Ryan Molloy: 'I fear leaving Jersey Boys'
As he releases his new single 'Turn On the Night', the star of Jersey Boys reveals how he 'crotch-watched' Frankie Valli and why he's expecting tears when the show transfers to the Piccadilly Theatre next year
Tell us about your new single, "Turn on the Night"
I did it with a friend of mine in Los Angeles. It's a version of a Frankie Valli song called "The Night", but we've really brought it into 2013; it's pumping. It's 150 beats a minute or something. You've got to be really up for it to get your groove on. It was also my mother's favourite tune, so it has a very personal association for me.
It continues your long association with Frankie Valli
I was talking to Frankie about it when he was doing a concert at the Royal Albert Hall. I said "what do you think about me doing this single?", and he was like "great idea man, it's one of my favourites". I'm hoping if we get a few sales we can make a video and put the Frankster in it. He's bang up for it.
Have you sung with him before?
I never have, actually. There was talk about it during the Albert Hall concert, but he wasn't very well with a chest infection and it was a bit touch-and-go whether he was actually going to do the gig at all. But he did come over and he rocked it for two nights, it was amazing how the crowd really got behind him. He got me these seats on about the second row, so I was basically on crotch-watch.
‘Crotch-watch' is a term that the Jersey Boys fans use when they sit in the front row. I'm glad that my art is taken so seriously! I'm sure Laurence Olivier got very similar comments.
Are you sad to be moving home next year after six years at the Prince Edward?
I've got so many memories in that building and to move home is going to be pretty crazy. The Piccadilly is a fabulous theatre but it all started in the Prince Edward; it's a very special place and to move away is going to be traumatic, there's going to be tears I'm sure. But Jersey Boys is a strong show and it just goes from strength to strength; hopefully it'll be at the Piccadilly for another six years.
Are you transferring with it?
Negotiations are ongoing, though nothing has been agreed yet. But they want me to go there, and of course I want to go as well. I never want to leave Jersey Boys - it's such a fantastic show and it's been a wonderful opportunity to play Frankie Valli for so long at the Prince Edward. It's been a very special thing.
What about the film version, there was talk of you being involved in that?
I had my auditions and was all ready to go to Hollywood and sit on the casting couch kissing Clint Eastwood [the film's director], whatever it took. But in the end they gave it to an American. What gets me is that there're always American actors coming here and doing theatre and movies, but it never works the other way. No one ever gets transferred over from London to go to Broadway, or if they do it's so hard and it's so rare. I think that door should swing both ways. We've got a lot of great actors here, a lot of great talent, and we don't really get the opportunity to go over to America to strut our stuff.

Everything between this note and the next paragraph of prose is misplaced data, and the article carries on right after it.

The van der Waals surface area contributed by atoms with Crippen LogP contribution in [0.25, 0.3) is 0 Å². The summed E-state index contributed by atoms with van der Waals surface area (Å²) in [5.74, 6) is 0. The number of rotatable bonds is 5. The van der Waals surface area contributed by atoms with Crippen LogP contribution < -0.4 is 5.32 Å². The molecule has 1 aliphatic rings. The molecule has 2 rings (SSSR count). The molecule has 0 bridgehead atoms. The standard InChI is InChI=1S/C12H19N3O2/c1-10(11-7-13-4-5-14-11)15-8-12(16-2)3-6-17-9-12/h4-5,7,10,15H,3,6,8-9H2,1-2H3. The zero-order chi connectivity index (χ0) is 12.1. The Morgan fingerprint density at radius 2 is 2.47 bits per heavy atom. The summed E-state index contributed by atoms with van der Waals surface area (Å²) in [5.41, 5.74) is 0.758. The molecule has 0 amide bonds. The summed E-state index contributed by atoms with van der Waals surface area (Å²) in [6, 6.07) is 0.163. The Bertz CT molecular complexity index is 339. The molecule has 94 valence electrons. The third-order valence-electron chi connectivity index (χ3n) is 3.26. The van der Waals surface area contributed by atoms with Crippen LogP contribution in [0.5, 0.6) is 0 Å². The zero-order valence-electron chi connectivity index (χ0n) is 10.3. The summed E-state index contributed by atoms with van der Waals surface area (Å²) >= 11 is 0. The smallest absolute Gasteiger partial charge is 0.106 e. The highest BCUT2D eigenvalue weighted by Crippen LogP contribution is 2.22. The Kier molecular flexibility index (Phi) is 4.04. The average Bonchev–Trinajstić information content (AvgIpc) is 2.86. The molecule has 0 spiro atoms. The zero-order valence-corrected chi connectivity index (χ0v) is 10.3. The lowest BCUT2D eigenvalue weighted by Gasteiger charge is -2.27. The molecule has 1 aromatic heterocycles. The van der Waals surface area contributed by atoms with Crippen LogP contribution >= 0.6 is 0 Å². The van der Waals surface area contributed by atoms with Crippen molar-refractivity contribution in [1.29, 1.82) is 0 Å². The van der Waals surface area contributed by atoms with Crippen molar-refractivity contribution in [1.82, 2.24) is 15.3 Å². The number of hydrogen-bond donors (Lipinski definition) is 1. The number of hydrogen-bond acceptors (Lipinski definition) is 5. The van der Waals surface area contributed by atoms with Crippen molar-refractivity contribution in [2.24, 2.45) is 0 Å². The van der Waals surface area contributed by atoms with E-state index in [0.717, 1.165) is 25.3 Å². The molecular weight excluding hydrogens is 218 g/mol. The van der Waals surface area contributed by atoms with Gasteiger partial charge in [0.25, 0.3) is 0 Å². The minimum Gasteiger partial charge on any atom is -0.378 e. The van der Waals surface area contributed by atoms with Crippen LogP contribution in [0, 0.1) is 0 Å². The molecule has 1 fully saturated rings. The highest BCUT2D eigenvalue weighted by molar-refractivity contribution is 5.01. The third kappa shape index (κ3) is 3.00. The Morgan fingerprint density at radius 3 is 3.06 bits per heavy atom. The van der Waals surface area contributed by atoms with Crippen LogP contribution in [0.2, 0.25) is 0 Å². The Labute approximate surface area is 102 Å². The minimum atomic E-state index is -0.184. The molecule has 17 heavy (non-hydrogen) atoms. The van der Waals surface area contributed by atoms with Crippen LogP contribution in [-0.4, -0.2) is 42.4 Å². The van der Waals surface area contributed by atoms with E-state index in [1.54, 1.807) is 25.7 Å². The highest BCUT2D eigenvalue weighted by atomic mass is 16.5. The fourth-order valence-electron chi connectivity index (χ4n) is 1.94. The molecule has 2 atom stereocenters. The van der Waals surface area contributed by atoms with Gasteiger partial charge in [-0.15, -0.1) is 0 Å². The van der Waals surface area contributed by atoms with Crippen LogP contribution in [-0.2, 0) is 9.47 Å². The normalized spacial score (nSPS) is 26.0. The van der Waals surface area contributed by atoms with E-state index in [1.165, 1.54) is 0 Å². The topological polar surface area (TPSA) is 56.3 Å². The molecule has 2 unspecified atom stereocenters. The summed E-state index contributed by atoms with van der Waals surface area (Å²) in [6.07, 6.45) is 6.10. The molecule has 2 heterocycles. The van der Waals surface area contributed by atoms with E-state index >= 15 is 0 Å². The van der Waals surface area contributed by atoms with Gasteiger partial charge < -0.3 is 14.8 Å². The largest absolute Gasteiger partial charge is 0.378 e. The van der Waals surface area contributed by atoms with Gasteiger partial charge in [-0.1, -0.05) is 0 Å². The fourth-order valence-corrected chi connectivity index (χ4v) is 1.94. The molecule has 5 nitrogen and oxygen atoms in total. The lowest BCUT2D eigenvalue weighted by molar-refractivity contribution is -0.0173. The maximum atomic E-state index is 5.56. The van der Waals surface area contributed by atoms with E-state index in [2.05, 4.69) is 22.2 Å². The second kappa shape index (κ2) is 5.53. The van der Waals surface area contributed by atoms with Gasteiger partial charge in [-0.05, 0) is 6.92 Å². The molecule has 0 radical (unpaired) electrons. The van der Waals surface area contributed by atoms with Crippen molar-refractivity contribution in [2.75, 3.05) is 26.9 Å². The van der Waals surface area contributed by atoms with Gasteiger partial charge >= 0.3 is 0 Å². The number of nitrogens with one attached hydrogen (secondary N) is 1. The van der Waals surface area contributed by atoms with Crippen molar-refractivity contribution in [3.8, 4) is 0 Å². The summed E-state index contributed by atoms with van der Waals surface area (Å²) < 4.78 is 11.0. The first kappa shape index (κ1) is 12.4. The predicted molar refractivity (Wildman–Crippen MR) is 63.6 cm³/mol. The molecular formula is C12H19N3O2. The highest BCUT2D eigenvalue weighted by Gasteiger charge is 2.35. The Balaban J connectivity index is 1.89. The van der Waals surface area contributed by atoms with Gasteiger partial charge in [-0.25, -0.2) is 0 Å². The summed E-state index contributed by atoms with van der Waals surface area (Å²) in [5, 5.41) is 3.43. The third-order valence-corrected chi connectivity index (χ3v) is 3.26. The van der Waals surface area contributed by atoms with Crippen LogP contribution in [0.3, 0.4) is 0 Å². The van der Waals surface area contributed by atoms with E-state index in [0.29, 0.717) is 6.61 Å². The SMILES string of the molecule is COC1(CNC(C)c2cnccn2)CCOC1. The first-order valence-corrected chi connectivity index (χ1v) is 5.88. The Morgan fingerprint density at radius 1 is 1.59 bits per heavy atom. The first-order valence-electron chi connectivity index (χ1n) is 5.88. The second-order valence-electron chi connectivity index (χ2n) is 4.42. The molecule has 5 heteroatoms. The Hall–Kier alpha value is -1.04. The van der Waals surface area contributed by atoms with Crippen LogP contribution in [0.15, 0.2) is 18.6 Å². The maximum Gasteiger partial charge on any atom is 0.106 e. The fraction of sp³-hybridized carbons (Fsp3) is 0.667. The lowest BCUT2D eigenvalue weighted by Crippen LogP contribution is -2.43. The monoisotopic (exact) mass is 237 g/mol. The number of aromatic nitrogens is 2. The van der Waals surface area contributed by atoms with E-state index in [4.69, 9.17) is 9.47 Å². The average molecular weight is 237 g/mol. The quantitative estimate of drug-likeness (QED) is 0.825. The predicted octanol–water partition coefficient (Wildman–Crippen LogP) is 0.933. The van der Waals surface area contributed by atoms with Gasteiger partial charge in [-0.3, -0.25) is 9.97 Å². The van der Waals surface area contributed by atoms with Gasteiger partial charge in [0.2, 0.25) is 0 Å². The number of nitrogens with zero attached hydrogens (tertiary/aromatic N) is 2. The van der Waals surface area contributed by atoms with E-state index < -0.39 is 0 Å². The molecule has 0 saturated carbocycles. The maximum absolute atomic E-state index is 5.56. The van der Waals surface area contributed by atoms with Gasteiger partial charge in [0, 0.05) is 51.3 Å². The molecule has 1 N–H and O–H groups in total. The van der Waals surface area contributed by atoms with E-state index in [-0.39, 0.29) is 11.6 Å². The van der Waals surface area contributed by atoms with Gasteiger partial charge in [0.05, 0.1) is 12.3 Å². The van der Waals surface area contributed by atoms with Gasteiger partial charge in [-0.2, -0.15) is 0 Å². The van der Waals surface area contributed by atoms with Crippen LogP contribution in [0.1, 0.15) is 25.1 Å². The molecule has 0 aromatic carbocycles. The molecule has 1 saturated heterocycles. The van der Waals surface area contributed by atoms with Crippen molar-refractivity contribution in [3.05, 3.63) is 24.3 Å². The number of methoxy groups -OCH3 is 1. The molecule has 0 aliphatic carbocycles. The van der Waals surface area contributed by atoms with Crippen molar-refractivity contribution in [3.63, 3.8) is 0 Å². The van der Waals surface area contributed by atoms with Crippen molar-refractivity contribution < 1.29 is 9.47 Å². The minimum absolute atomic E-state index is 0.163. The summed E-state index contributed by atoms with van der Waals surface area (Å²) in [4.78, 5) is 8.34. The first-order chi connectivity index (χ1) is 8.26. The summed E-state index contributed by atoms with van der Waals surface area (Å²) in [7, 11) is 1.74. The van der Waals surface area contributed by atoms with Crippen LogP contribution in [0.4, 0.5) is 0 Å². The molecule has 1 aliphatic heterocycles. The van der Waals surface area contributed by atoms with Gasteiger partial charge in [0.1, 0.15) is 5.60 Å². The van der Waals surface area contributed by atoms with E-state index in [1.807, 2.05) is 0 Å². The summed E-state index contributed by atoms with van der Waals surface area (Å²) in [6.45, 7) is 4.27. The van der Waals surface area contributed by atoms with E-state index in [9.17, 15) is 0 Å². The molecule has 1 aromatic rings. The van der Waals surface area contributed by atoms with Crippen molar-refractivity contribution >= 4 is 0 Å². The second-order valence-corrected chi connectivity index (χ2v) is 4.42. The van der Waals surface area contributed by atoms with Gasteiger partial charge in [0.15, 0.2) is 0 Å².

And you've played Frankie Valli longer than anyone else
Yeah, and Frankie himself has said that the London cast of Jersey Boys is the best. I think we deserved to be seen by Clint Eastwood, but we were the only cast who weren't. We've got a lot of great actors and we could've done a lot of things with that movie.
Do you think the film version will work?
You know they shot and wrapped the movie in 38 days, the movie is done and dusted now, it's kind of all over. From what I heard they wanted it to be raw, dirty, and street, they wanted it kind of unpolished, which doesn't sound like Jersey Boys to me. Jersey Boys is sharp, Jersey Boys is slick, Jersey Boys should blow you away.
How do you keep you voice in shape?
Well it helps that I do six shows rather than eight [alternating with Jon Lee]. The original guy on Broadway was doing eight shows a week and blew his voice out, so it was deemed that Frankie Vallis around the world should only sing six shows for safety. I wish some other shows would do that, because a lot of actors are pushed to the max by producers and lose their voices. I've seen it happen time and time again. And there's not insurance or protection for that over here, unlike in the States. But Jersey Boys has always been great about protecting us - other shows should take note.
Is it hard to keep the energy up?
There's not been one day where I've dreaded going into work or thought ‘I can't be bothered', which is crazy after six years. And I'm not just saying that. I love things which are a challenge - a mental challenge, a physical challenge, an acting challenge, a vocal challenge - and Jersey Boys has got it all. That's why it's so special and why I've stayed as long as I have. No other shows offer a challenge on all those different levels. I actually fear leaving Jersey Boys. I'll probably just explode with the new-found freedom and start running around the streets naked singing Frankie Valli songs!
Besides running round naked, what would you like to do next?
I'd love to do some film and TV, though I'll never turn my back on musical theatre. But I'd have to find a show that is as good as Jersey Boys, and would keep me as interested as Jersey Boys has. And I definitely want to keep up with songwriting and recording. The songs that I write are like etchings into my diary, and I love getting out there with my band. In January I'm going to do a gig, and make sure I do a mixture of songs for all the fans. I'm going to get some cellos down there, some violas and get some special guests, and make it all really intimate, for about 200 lucky people. Watch this space.
Jersey Boys runs at the Prince Edward Theatre until 9 March 2014, reopening at the Piccadilly on 19 March